Utopia or Bust: A Guide to the Present Crisis [NOOK Book]


After the financial crash and the great recession, the media rediscovered Karl Marx, socialist theory, and the very idea that capitalism can be questioned.

But in spite of the publicity, the main paths of contemporary critical thought have gone unexplored
outside of the academy. Benjamin Kunkel’s Utopia or Bust leads readers – whether politically committed or ...
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Utopia or Bust: A Guide to the Present Crisis

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After the financial crash and the great recession, the media rediscovered Karl Marx, socialist theory, and the very idea that capitalism can be questioned.

But in spite of the publicity, the main paths of contemporary critical thought have gone unexplored
outside of the academy. Benjamin Kunkel’s Utopia or Bust leads readers – whether politically committed or simply curious – through the most important critical theory today. Written with the wit and verve of Kunkel’s best-selling novel, Indecision, this introduction to contemporary Leftist thinkers engages with the revolutionary philosophy of Slavoj Žižek, the economic analyses of David Graeber and David Harvey, and the cultural diagnoses of Fredric Jameson.

Discussing the ongoing crisis of capitalism in light of ideas of full employment, debt forgiveness, and “fictitious capital,” Utopia or Bust is a tour through the world of Marxist thought and an examination of the basis of Western society today.

From the Trade Paperback edition.
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Editorial Reviews

Publishers Weekly
Novelist turned public-intellectual Kunkel (Indecision) ventures into the realm of political non-fiction, voicing his dissatisfactions and hopes for the Left in the United States. Recounting his personal intellectual journey from vaguely leftist malcontent to explicitly Marxist thinker, Kunkel laments a lack of coherent critique of the present. In response, he tackles some of the left's most complex scholarship. From Boris Groys to Slavoj Zizek, Kunkel translates tricky questions of economics, culture, and politics into easy-to-understand prose that distil the problems not only with American capitalism, but capitalism in general: the tendency to shift social wealth away from the masses and towards the rich, and to run itself into crisis. While aiming to develop a critique of later-day America to clear the way for a second book dedicated to the question of a truly just society, this book is not without its concrete suggestions. Where the relatively recent obsession with inflation represents the interests of only the financial sector, Kunkel proposes a redefinition of "full employment" that would have significant political implications. Rather than being understood as an acceptable rate of unemployment, he argues for a definition that includes jobs for all who want them, a living wage, a productive role for government, and the understanding that not all inflation is destructive. All told, this book demonstrates Kunkel's command both of the written word and some of our most pressing problems, as well as their possible solutions. (Mar.)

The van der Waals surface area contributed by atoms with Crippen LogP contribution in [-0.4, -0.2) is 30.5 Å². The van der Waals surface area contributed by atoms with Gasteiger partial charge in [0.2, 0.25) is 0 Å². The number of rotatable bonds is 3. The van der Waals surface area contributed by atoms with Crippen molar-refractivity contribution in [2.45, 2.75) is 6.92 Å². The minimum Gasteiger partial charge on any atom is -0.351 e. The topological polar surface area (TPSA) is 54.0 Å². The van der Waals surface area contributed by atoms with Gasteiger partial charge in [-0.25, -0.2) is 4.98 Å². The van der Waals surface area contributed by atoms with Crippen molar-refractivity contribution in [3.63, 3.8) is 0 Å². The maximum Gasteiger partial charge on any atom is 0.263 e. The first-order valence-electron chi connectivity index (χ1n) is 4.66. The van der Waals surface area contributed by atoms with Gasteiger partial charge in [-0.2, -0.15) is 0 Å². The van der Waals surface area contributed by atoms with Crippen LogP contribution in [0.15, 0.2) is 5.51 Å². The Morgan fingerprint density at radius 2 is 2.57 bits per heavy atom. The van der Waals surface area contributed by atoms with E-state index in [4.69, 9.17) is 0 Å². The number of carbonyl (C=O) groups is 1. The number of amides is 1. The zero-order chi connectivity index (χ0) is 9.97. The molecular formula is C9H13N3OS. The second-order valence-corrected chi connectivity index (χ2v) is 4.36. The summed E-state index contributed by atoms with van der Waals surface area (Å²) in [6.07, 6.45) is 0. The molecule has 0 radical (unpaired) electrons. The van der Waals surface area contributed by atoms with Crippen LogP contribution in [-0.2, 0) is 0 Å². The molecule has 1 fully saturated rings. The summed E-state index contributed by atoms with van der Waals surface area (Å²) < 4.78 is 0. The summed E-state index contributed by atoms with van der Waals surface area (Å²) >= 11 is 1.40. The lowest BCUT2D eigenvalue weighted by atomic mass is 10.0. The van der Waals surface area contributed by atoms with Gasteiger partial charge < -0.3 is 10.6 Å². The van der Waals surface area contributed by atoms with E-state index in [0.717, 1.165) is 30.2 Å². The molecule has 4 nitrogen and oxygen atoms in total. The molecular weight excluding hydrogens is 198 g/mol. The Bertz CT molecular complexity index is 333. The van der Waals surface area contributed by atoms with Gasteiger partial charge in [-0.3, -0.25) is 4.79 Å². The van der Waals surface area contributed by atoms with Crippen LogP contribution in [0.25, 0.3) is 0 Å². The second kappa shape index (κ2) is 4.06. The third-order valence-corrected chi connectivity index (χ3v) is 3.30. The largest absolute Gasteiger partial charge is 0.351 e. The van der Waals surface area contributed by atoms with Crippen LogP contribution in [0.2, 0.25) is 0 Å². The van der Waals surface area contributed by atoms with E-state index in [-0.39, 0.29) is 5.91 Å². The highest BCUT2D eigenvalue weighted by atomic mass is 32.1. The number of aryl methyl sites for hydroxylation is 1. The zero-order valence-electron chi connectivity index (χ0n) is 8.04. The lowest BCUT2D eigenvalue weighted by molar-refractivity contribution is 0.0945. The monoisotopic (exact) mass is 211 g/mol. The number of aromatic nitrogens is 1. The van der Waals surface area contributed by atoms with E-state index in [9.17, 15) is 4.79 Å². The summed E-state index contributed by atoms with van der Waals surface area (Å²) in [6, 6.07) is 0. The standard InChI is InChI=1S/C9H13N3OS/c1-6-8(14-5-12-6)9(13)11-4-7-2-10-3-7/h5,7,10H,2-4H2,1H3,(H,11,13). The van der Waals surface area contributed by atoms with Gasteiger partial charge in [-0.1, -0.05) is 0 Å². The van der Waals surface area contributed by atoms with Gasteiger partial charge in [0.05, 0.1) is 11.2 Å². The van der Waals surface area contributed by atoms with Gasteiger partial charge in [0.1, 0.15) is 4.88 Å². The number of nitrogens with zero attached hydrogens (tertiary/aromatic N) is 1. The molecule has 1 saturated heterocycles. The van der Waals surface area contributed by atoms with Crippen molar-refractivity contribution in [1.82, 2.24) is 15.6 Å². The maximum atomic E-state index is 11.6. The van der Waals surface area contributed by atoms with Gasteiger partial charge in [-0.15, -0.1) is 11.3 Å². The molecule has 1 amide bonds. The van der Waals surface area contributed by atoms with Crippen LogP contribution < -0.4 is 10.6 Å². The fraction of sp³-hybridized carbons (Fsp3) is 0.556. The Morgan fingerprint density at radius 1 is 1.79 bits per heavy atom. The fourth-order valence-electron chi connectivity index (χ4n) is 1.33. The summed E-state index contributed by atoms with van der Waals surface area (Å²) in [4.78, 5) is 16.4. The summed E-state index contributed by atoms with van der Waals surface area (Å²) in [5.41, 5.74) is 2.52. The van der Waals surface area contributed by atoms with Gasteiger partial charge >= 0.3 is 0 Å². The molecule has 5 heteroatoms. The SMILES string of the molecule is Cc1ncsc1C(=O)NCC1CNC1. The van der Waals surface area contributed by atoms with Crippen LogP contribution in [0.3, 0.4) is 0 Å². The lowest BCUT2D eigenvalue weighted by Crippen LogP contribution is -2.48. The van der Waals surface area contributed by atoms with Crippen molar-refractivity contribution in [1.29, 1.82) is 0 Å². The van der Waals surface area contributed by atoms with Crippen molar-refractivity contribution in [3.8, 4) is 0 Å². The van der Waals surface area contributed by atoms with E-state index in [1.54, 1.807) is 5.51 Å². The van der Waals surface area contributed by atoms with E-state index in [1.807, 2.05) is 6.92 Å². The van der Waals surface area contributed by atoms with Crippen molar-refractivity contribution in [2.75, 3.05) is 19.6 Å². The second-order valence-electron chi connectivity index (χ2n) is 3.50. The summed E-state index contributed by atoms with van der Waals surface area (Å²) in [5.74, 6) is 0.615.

From the Publisher
“Benjamin Kunkel has pursued a lonely and taxing crash course in Marxist thought, the results of which, set forth here, are nimble, clear, and brave. He dedicates the book to anyone who can use it, which I’ll take a step further: it’s for anyone who cares about historical necessity,
the crisis of capitalism, and our fate.” Rachel Kushner, author of The Flamethrowers

"Playful and unfailingly lucid...the book is one of the most enjoyable pieces of Marxist criticism in many years." The Nation

“It’s wonderful to see Benjamin Kunkel turn his considerable talents from the business of novelwriting to these political essays—models of the genre, with plenty to offer to both newcomers to and veterans of radical thought.” Doug Henwood, Left Business Observer

"From Boris Groys to Slavoj Zizek, Kunkel translates tricky questions of economics, culture, and politics into easy-to-understand prose that distil the problems not only with American capitalism, but capitalism in general" Publishers Weekly

“Benjamin Kunkel, aside from having mastered the voice of bemused neuroticism in Indecision, has one of the most interesting minds around.” The Millions

“Those looking for alternatives, explanations, and a critical map of where Leftist thought stands in our current neoliberal age will find Utopia or Bust a must-read.” Mike Konczal, finance commentator and Fellow at the Roosevelt Institute

The Barnes & Noble Review

Recently I was on the phone with an old friend who resides on the West Coast. Shawn asked me what I thought of Spike Lee's remarks on the gentrification of Brooklyn. While he was in Clinton Hill at the Pratt Institute, the filmmaker voiced his denunciation of the phenomenon during a segment of a public conversation that later went viral on the Internet. (For context: In 2005, I moved to Clinton Hill, one of the neighborhoods that Lee called out. And if you haven't met me, it may help to know that I'm among those who benefited from the legacy of Dr. King.) In essence, I said something just this side of flip like, "Well, considered in the context of capitalism in general, is it shocking that an influx of private capital trying to secure for itself the highest return on its investment should show scant regard for those who stand before new wells of profit?"